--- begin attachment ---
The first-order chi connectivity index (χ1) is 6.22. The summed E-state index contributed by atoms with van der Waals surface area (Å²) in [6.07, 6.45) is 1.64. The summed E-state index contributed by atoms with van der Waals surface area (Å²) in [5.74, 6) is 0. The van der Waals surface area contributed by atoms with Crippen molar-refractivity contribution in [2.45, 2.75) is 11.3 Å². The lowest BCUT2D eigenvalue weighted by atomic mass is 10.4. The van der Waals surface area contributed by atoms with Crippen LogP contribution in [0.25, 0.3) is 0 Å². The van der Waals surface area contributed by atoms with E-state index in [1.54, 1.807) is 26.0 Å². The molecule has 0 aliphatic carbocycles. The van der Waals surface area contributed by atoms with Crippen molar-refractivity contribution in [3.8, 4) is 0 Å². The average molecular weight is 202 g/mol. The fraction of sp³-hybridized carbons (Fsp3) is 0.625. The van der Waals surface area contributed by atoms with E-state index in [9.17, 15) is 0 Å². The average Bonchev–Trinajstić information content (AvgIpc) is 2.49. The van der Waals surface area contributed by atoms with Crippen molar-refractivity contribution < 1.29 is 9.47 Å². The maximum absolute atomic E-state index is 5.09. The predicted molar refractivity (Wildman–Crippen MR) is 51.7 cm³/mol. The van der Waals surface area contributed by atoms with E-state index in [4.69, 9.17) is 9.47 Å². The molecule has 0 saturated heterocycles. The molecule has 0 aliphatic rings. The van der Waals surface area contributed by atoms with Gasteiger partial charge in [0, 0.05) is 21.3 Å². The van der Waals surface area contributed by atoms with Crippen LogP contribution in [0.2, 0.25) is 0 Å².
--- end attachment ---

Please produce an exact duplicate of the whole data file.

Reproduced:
The first-order chi connectivity index (χ1) is 6.22. The summed E-state index contributed by atoms with van der Waals surface area (Å²) in [6.07, 6.45) is 1.64. The summed E-state index contributed by atoms with van der Waals surface area (Å²) in [5.74, 6) is 0. The van der Waals surface area contributed by atoms with Crippen molar-refractivity contribution in [2.45, 2.75) is 11.3 Å². The lowest BCUT2D eigenvalue weighted by atomic mass is 10.4. The van der Waals surface area contributed by atoms with Crippen LogP contribution in [0.25, 0.3) is 0 Å². The van der Waals surface area contributed by atoms with E-state index in [1.54, 1.807) is 26.0 Å². The molecule has 0 aliphatic carbocycles. The van der Waals surface area contributed by atoms with Crippen molar-refractivity contribution in [3.8, 4) is 0 Å². The average molecular weight is 202 g/mol. The fraction of sp³-hybridized carbons (Fsp3) is 0.625. The van der Waals surface area contributed by atoms with E-state index in [9.17, 15) is 0 Å². The average Bonchev–Trinajstić information content (AvgIpc) is 2.49. The van der Waals surface area contributed by atoms with Crippen molar-refractivity contribution < 1.29 is 9.47 Å². The maximum absolute atomic E-state index is 5.09. The predicted molar refractivity (Wildman–Crippen MR) is 51.7 cm³/mol. The van der Waals surface area contributed by atoms with E-state index in [4.69, 9.17) is 9.47 Å². The molecule has 0 saturated heterocycles. The molecule has 0 aliphatic rings. The van der Waals surface area contributed by atoms with Gasteiger partial charge in [0, 0.05) is 21.3 Å². The van der Waals surface area contributed by atoms with Crippen LogP contribution in [0.2, 0.25) is 0 Å².